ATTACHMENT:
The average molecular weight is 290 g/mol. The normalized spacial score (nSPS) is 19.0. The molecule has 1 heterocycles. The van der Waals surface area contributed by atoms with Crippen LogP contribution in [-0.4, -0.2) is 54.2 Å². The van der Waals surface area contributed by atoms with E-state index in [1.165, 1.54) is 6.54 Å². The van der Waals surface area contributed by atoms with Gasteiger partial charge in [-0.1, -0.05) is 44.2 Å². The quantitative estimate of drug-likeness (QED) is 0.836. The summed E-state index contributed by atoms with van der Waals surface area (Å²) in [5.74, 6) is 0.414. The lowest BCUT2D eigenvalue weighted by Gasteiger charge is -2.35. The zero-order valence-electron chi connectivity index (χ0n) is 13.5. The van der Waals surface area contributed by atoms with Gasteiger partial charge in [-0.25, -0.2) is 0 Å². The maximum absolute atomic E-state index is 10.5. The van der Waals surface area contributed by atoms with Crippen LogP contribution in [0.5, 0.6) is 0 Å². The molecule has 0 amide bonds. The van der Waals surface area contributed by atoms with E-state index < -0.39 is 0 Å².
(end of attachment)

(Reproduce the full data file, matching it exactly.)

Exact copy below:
The average molecular weight is 290 g/mol. The normalized spacial score (nSPS) is 19.0. The molecule has 1 heterocycles. The van der Waals surface area contributed by atoms with Crippen LogP contribution in [-0.4, -0.2) is 54.2 Å². The van der Waals surface area contributed by atoms with E-state index in [1.165, 1.54) is 6.54 Å². The van der Waals surface area contributed by atoms with Gasteiger partial charge in [-0.1, -0.05) is 44.2 Å². The quantitative estimate of drug-likeness (QED) is 0.836. The summed E-state index contributed by atoms with van der Waals surface area (Å²) in [5.74, 6) is 0.414. The lowest BCUT2D eigenvalue weighted by Gasteiger charge is -2.35. The zero-order valence-electron chi connectivity index (χ0n) is 13.5. The van der Waals surface area contributed by atoms with Gasteiger partial charge in [-0.25, -0.2) is 0 Å². The maximum absolute atomic E-state index is 10.5. The van der Waals surface area contributed by atoms with Crippen LogP contribution in [0.5, 0.6) is 0 Å². The molecule has 0 amide bonds. The van der Waals surface area contributed by atoms with E-state index < -0.39 is 0 Å².